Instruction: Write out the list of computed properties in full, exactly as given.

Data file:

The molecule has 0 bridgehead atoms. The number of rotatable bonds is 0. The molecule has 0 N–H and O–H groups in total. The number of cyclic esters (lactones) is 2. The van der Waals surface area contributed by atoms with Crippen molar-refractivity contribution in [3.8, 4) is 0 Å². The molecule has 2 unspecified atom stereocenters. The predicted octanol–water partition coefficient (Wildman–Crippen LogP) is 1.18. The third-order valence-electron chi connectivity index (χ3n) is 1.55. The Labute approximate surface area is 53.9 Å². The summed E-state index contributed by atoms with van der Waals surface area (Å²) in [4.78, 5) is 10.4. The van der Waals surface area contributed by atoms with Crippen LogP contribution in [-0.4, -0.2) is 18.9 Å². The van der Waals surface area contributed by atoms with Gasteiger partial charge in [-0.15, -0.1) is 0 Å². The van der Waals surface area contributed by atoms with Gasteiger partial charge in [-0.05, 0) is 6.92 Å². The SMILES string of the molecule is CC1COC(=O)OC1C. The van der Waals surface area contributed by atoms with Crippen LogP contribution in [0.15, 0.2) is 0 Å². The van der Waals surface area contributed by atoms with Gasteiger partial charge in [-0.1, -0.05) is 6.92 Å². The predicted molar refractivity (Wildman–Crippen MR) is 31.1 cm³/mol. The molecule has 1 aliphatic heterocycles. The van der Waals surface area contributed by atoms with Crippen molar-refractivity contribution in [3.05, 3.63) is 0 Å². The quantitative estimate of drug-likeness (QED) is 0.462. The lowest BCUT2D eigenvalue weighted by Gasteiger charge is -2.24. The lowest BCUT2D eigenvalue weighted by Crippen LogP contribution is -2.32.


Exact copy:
The molecule has 0 bridgehead atoms. The number of rotatable bonds is 0. The molecule has 0 N–H and O–H groups in total. The number of cyclic esters (lactones) is 2. The van der Waals surface area contributed by atoms with Crippen molar-refractivity contribution in [3.8, 4) is 0 Å². The molecule has 2 unspecified atom stereocenters. The predicted octanol–water partition coefficient (Wildman–Crippen LogP) is 1.18. The third-order valence-electron chi connectivity index (χ3n) is 1.55. The Labute approximate surface area is 53.9 Å². The summed E-state index contributed by atoms with van der Waals surface area (Å²) in [4.78, 5) is 10.4. The van der Waals surface area contributed by atoms with Crippen LogP contribution in [-0.4, -0.2) is 18.9 Å². The van der Waals surface area contributed by atoms with Gasteiger partial charge in [-0.15, -0.1) is 0 Å². The van der Waals surface area contributed by atoms with Gasteiger partial charge in [-0.05, 0) is 6.92 Å². The SMILES string of the molecule is CC1COC(=O)OC1C. The van der Waals surface area contributed by atoms with Crippen LogP contribution in [0.15, 0.2) is 0 Å². The van der Waals surface area contributed by atoms with Gasteiger partial charge in [-0.1, -0.05) is 6.92 Å². The predicted molar refractivity (Wildman–Crippen MR) is 31.1 cm³/mol. The molecule has 1 aliphatic heterocycles. The van der Waals surface area contributed by atoms with Crippen molar-refractivity contribution in [3.05, 3.63) is 0 Å². The quantitative estimate of drug-likeness (QED) is 0.462. The lowest BCUT2D eigenvalue weighted by Gasteiger charge is -2.24. The lowest BCUT2D eigenvalue weighted by Crippen LogP contribution is -2.32.